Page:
Politics: Tax Growth Helped Deficit Cuts

The coalition is 1 year into its 5 year deficit reduction plan.

The coalition is 1 year into its 5 year deficit reduction plan.

In September, tax growth and flat spending helped the government cut its borrowing and put it on track to meet its targets for reducing the target.

Though the government is on track halfway through the financial year, the weakening economy means outlooks for the second half are much darker.

Budget deficit

The coalition government’s most important platform is the elimination of budget deficit in the next five years.

However, this policy will be put to the test this year as the global economic crisis means recovery is not taking place as fast as expected.

Many critics say that austerity measures are not the way to get the economy up and running again, and that strict budget guidelines means the government has not left itself room to prop up the struggling economy.

According to the Office for National Stastics, the public sector net borrowing – excluding public sector interventions – fell to 14.138 billion pounds last month from September 2010’s figure of 15.411 pounds.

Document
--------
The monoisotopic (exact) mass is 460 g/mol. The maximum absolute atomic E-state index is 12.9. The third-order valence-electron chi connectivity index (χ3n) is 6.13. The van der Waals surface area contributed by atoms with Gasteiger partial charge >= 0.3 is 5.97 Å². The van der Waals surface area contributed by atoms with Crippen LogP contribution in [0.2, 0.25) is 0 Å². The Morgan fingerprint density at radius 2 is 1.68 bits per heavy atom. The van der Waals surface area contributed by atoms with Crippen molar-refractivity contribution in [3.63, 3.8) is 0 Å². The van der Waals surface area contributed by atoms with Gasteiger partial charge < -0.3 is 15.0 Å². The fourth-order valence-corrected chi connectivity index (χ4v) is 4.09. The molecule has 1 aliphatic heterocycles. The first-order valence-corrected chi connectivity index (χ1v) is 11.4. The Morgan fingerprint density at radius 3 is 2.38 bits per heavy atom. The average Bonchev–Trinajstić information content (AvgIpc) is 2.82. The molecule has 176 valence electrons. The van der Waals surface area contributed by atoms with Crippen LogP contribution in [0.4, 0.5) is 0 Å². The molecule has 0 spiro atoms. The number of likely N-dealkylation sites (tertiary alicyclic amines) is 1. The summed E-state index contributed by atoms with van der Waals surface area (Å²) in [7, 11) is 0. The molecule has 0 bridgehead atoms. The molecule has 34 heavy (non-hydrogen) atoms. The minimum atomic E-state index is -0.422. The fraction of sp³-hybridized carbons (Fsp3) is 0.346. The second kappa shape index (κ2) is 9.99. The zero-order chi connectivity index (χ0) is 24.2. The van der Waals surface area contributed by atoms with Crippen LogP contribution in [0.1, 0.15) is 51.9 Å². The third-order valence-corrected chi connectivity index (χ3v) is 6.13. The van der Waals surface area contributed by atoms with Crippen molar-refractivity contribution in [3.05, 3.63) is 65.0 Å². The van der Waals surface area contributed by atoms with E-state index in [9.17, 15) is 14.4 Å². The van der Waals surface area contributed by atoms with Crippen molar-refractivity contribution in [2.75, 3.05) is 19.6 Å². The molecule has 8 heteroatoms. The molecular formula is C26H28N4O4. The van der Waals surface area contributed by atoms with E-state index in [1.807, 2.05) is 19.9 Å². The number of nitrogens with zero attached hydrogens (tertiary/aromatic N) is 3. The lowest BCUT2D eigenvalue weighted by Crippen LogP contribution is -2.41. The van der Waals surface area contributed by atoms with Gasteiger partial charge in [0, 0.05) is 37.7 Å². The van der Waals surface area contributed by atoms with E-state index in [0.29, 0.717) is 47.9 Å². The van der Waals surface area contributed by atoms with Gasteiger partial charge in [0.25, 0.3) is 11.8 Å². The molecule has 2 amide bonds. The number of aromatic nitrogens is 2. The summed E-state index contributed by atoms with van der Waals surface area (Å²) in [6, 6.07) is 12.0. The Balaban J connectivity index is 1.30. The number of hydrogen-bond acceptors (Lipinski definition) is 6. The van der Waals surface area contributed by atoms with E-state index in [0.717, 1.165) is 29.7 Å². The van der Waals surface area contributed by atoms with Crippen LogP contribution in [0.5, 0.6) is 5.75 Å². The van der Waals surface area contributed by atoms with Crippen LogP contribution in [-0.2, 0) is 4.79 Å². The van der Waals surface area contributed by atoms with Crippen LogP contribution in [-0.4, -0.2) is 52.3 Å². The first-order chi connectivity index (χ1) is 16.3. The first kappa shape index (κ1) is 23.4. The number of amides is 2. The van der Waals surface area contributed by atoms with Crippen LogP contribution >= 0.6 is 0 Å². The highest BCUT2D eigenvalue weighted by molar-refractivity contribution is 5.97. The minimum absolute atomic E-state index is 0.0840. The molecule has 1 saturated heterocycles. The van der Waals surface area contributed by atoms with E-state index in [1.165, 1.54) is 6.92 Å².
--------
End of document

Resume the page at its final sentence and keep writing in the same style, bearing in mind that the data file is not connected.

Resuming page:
Economists say that these ONS figures are welcome news for George Osborne and other politicans concerned with cutting government spending.

However, the economy remains frail and companies continue to announce job cuts by the thousands.

‘Major battle’

Experts predict that Osborne will have a “major battle” on his hands throughout the second half of the financial year to keep his deficit reductions on target.

Currently, the government is one year into a five-year budget deficit elimination plan. Before the current government came to power in May 2010, the UK’s budget deficit totalled over 10% of its gross domestic product (GDP).

Other figures show that tax rose by 5%, which is largely in line with inflation, while government spending rose at a lower pace.

The government has set its goal for this fiscal year at lowing the deficit to 122 billion pounds, or 7.9% of GDP. That would take it down from 137.067 billion pounds, or 9.31% of GDP, for the fiscal year that ended in April 2011.

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